Investment casting is an age-old technique that has allowed us to craft intricate shapes out of metal for centuries! From swords in ancient times to modern car parts, investment casting has allowed us to create complex parts with remarkable detail.
In this blog post, we’ll explore the basics of this fascinating process and take a deeper look at what it takes to make an investment casting. So, grab a cup of coffee and let’s get started!
Benefits of Investment Casting
Investment casting process is an established manufacturing process that provides numerous benefits to businesses in comparison to other casting methods. Investment casting yields components with better dimensional accuracy and complex geometries than sand or die-castings. In addition, it allows for greater range of material selection featuring both ferrous and non-ferrous alloys, plus improves finishes in terms of smoothness and texture in the final product.
It is also capable of producing intricate castings with thin walls which can offer weight savings compared to traditional processes. These combined advantages result in lower manufacturing costs, while the improved quality increases the durability and reliability of a wide variety of components.
Investment Casting Process Overview
It is a multi-step procedure for producing custom, high-precision metal parts. This manufacturing technique dates back to ancient civilization and has been used throughout the centuries in different forms. The modern investment casting process is used for creating complex shapes with precise detail, and offers many advantages over other production methods. The following outlines the basic steps involved in this process:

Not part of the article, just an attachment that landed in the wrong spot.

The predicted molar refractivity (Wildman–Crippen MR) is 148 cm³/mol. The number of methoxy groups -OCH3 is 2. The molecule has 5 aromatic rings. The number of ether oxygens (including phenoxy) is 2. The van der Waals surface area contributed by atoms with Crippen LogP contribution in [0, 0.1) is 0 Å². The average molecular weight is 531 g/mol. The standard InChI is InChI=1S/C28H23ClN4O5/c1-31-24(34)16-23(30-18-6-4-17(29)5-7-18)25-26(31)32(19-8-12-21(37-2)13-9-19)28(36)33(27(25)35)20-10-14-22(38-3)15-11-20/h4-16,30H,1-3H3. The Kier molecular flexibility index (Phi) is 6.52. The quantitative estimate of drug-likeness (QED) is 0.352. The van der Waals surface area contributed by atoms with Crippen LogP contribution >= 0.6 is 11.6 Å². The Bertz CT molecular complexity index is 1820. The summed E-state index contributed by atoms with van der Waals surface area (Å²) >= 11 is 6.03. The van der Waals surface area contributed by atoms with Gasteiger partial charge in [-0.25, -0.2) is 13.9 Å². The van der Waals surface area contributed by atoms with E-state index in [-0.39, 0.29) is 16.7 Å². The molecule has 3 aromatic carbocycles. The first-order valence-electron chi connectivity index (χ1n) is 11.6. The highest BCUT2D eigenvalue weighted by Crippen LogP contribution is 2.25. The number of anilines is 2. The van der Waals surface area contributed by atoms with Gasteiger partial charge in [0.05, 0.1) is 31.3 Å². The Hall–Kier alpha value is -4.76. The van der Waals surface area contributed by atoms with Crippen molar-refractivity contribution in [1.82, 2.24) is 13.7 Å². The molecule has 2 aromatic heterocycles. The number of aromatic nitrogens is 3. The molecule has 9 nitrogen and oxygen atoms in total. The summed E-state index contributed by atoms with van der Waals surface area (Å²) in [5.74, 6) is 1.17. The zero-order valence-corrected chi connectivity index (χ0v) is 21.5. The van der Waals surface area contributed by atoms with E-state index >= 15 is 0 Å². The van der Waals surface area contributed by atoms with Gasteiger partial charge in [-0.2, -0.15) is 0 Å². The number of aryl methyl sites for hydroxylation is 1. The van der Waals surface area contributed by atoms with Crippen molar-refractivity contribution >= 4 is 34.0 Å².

- Creation of Pattern: A wax pattern must be created in the desired shape of the part. This pattern can be produced through several processes, such as injection molding or 3D printing.
- Coating: The wax pattern is dipped into a slurry mixture containing ceramic material and then dried in a furnace to form a rigid coating around it (shell). The wax pattern is then melted away, leaving an impression inside the hard shell (investment).
- Firing: The shell-encased investment is baked at very high temperatures to remove all remaining wax and give it its strength and rigidity. It is then placed into an oven at even higher temperatures so that molten metal such as steel or stainless steel can be poured into the cavity created by the lost wax pattern during step 2. This step completes the molding process for creation of part from molten material.
- Finishing & Machining: After cooling, any extra material needs to be removed from around the part’s surface by machining or grinding processes like CNC turning or need to do some finishing work like polishing for aesthetics if required. At this point, you will have your completed unique component ready for use!
Pattern making makes up the first step of this process. After consulting with the customer to ensure that all design and material specs are in order, a pattern is created for each individual part or group of pieces that needs to be cast. These patterns are typically made out of wood, plastic or wax. If wax is used, it should be slightly softer than the casting alloy so it can easily be removed from the mold with minimal damage to its shape and detail level.